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Non-Review Review: The Last Stand

In theory, The Expendables demonstrated that age was no real impairment when it came to the task of kicking ass and taking names, even if you might need to put your reading glasses on first. So, you could argue that the issue of Arnold Schwarzenegger’s age doesn’t really need to come up during The Last Stand. We know that he is 65 years of age, and we also know that he’s probably a great deal fitter than most of us will be at that age. (Being honest, I wouldn’t be surprised to discover that a hexagenarian Arnie could trump most people in their prime.) As a result, the fixation of The Last Stand on the age of its leading man feels a little strange.

It feels especially strange because it eats into a lot of the film. The Last Stand is mostly functional, but its pacing suffers greatly. We’re going to see an Arnold Schwarzenegger vehicle, so it’s safe to assume that (a.) we’re okay with his advancing age, and (b.) we want to see him kick some whippersnapper ass. Unfortunately, The Last Stand seems to misjudge the audience’s interest in an Arnie film, and as a result our leading man spends most of the first three-quarters of the film doing very little.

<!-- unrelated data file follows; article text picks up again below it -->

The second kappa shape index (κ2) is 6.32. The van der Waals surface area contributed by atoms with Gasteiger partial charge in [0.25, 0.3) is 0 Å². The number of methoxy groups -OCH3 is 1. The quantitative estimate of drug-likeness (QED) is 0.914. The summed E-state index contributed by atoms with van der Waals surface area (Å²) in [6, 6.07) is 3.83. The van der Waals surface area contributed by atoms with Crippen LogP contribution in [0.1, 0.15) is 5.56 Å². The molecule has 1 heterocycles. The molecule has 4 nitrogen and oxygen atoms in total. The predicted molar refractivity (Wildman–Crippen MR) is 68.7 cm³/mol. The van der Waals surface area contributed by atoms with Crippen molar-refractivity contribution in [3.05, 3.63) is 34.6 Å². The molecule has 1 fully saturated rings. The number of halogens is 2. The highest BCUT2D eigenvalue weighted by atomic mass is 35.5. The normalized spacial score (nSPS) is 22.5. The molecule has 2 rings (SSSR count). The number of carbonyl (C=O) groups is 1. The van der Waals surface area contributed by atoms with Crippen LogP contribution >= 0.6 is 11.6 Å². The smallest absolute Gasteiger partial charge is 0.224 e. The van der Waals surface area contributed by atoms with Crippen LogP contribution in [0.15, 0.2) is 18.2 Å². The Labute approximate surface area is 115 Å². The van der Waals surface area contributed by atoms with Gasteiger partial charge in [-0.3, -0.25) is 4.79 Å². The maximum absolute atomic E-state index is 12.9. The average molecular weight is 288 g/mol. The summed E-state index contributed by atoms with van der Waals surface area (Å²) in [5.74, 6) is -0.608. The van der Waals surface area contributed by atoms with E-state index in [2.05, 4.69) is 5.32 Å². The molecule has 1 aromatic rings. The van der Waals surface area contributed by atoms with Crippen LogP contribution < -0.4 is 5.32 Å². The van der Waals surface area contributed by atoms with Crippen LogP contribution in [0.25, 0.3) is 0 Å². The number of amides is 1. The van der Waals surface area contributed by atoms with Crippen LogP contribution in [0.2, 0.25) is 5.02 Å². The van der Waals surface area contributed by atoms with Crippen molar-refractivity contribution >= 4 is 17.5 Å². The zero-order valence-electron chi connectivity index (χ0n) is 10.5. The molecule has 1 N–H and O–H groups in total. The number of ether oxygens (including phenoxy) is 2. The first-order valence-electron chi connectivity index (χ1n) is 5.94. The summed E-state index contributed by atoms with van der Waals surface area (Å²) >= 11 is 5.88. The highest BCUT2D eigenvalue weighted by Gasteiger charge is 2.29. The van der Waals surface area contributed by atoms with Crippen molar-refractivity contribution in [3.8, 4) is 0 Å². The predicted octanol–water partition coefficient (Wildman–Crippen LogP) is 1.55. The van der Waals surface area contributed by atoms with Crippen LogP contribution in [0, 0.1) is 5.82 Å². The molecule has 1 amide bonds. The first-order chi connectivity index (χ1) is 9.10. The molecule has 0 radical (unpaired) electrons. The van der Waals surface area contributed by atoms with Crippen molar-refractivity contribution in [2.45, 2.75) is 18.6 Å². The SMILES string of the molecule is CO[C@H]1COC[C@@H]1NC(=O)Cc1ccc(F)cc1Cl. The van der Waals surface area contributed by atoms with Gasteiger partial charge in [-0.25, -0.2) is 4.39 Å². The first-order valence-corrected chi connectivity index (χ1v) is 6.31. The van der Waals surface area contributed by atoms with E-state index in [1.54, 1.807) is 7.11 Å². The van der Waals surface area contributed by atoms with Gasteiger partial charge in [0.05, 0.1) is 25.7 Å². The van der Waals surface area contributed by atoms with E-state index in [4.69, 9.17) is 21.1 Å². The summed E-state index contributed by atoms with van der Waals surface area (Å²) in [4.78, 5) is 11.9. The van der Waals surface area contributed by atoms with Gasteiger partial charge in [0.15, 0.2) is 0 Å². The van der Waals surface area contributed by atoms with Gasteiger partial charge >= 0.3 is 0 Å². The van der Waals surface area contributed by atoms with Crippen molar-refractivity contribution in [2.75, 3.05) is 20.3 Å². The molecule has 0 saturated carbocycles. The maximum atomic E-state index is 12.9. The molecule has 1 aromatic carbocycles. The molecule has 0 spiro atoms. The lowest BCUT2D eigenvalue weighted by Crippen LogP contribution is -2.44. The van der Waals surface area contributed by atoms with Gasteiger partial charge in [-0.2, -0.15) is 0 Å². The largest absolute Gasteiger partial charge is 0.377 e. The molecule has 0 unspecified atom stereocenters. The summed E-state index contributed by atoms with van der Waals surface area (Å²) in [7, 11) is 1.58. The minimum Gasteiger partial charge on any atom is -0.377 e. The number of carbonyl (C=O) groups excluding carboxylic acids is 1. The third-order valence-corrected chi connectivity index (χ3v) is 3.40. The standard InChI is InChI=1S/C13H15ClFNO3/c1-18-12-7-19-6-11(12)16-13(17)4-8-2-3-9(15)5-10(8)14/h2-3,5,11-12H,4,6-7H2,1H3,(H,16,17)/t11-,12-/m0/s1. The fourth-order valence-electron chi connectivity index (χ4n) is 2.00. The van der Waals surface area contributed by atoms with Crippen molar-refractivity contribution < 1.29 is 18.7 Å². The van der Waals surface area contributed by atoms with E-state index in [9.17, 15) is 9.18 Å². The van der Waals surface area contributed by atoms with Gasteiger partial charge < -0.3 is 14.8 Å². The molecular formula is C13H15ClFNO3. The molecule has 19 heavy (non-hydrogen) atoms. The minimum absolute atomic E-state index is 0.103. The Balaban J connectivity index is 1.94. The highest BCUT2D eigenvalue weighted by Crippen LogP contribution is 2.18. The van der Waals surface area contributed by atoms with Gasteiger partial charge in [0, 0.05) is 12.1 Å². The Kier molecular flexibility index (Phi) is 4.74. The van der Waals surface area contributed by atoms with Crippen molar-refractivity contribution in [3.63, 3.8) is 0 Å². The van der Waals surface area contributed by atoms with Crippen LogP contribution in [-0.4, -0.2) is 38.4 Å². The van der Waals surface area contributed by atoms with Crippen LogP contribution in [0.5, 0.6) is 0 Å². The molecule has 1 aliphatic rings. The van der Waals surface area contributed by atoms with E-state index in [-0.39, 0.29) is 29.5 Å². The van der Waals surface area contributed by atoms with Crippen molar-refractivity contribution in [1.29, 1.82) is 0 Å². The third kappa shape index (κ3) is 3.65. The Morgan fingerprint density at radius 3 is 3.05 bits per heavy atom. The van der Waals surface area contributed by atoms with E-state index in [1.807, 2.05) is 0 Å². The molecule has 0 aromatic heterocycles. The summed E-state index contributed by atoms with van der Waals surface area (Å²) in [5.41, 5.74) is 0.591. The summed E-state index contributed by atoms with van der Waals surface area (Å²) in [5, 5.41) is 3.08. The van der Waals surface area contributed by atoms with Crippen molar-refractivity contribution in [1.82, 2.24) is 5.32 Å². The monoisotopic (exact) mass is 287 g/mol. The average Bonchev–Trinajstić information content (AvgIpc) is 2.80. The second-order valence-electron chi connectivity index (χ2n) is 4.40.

The Last Stand is clearly intended to demonstrate the viability of its leading man in this modern age, but it seems to lack the confidence to just dive into the action that this sort of film is meant to provide. The result is a strange mish-mash of a film that winds up wasting a lot of good will long before it reaches its climax.

He's back!

He’s back!

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Non-Review Review: Conan the Barbarian (1982)

The 1982 Conan the Barbarian is one of what might be described as the “pop culture epics” of the eighties, a decidedly cheesy and campy take on an epic mythology – like Masters of the Universe or Flash Gordon. To be fair, John Milius’ adaptation of Robert E. Howard’s pulp hero holds up considerably better than most similar efforts to get an epic pulp product to screen. It’s still more than a little campy and cheesy, and more than a little dated. It still takes itself, perhaps, a little too seriously. However, it’s also a more thoughtful and considerate film than most give it credit for, and exceptionally nuanced in its portrayal of themes and ideas that most critics and pundits casually dismiss.

Steeling himself…

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